A Few Guidelines for Novice Freelance Writers

When you’re new to freelance writing, there are always going to be uncertainties at the back of your mind. How do I find clients? Do I need a contract? Should I try to specialise in a particular niche? What niche? And so on and so forth…

The truth is that there’s no ‘rule book’ for freelance writers. You can make money with freelance writing in a bunch of ways. There are, however, just a few guidelines that you should follow for optimal results.

So let’s talk about them.

Guidelines for Novice Freelance Writers

 

1) There’s no need to join the rat race. Don’t.

A lot of freelance writing nowadays is seeing who can produce the most words for the lowest price. There are thousands upon thousands of people out there who want content created for the most ridiculous prices.

Hmm. $100 for a 6000 word article with no grammar or spelling errors.

Take this example — an offer for a 6000 word article which Reddit user /u/Lysis10 received (right).

There are loads of assignments out there, like this one, which are just unrealistic. I can write a good 600 words in an hour. That 6000 word article would price my time at $10 an hour, and you can bet he wouldn’t be satisfied with the first draft.

You never want to be pumping out loads of content for a tiny pay check. There are people out there already doing it (who can justify it with both poor quality and a low cost of living). Instead, you want to focus on the baller clients who will pay 5-50x as much.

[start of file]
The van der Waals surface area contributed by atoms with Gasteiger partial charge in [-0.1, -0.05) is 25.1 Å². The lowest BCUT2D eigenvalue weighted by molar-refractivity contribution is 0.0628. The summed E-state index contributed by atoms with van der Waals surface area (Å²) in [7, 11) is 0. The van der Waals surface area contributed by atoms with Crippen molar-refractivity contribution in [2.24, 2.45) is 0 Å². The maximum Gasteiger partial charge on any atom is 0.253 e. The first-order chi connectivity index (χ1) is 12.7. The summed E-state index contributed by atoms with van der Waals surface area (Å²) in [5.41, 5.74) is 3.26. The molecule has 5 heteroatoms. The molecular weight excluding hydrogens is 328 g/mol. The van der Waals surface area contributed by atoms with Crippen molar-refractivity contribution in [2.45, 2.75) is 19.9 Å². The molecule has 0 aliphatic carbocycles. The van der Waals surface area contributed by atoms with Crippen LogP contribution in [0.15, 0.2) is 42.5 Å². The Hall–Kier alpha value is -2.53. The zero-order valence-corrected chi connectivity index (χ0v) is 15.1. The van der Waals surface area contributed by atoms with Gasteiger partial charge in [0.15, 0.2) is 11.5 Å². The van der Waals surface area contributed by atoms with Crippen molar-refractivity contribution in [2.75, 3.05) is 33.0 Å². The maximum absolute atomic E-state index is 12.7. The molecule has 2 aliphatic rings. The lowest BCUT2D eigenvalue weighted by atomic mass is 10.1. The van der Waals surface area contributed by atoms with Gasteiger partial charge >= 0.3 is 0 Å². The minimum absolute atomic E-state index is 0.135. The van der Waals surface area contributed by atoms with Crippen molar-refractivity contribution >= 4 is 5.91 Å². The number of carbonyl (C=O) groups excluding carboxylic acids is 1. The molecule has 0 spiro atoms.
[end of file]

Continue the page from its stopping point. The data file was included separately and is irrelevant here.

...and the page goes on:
2) Be stern with the scope and price of every job.

My next guideline for novice freelancers would be to stay stern with the scope and price of every job. What I mean by that is clearly laying out the terms of every job (what will I create, and how much will it cost?), agreeing them with the client, and sticking to them.

You shouldn’t let your clients get away with paying for less or asking for more.

(Likewise, you shouldn’t be billing more or producing less.)

As a freelancer, you are providing a set product/service (whatever you want to call it — I guess it depends on the job) in exchange for a set compensation.

Your clients don’t negotiate the price of a Netflix subscription, nor do they negotiate the size of their pretzel. Don’t think they should treat your writing services any different.

On the contrary, don’t expect this from clients, but a certain amount of goodwill will always be appreciated. You can still overdeliver without letting your clients take advantage of you.

3) Take payment first and/or sign a contract.

My god is this one a kicker. Please, for the love of all that is good in this world, take payment first and/or sign a contract!

This is one of those things that’s not a problem until it is a problem.

I’m sure you don’t want to find yourself in a situation where you’re out of pocket and clients don’t want to pay up, and you’ve no agreement or contract to fall back on.

Instead, always take payment from your clients first before carrying out a service (and accompany that with some kind of written agreement, even if it’s just a casual email), or write a contract which explicitly states what you are providing and what you are receiving, and under what terms.

If the idea of writing a contract seems a little daunting, let me know and I’ll do a write-up on it some time with some templates.

Anyway, that’s it. These are some pretty straightforward guidelines, but they exist for a reason. Let me know if they help, and in the mean time be sure to subscribe to my blog.

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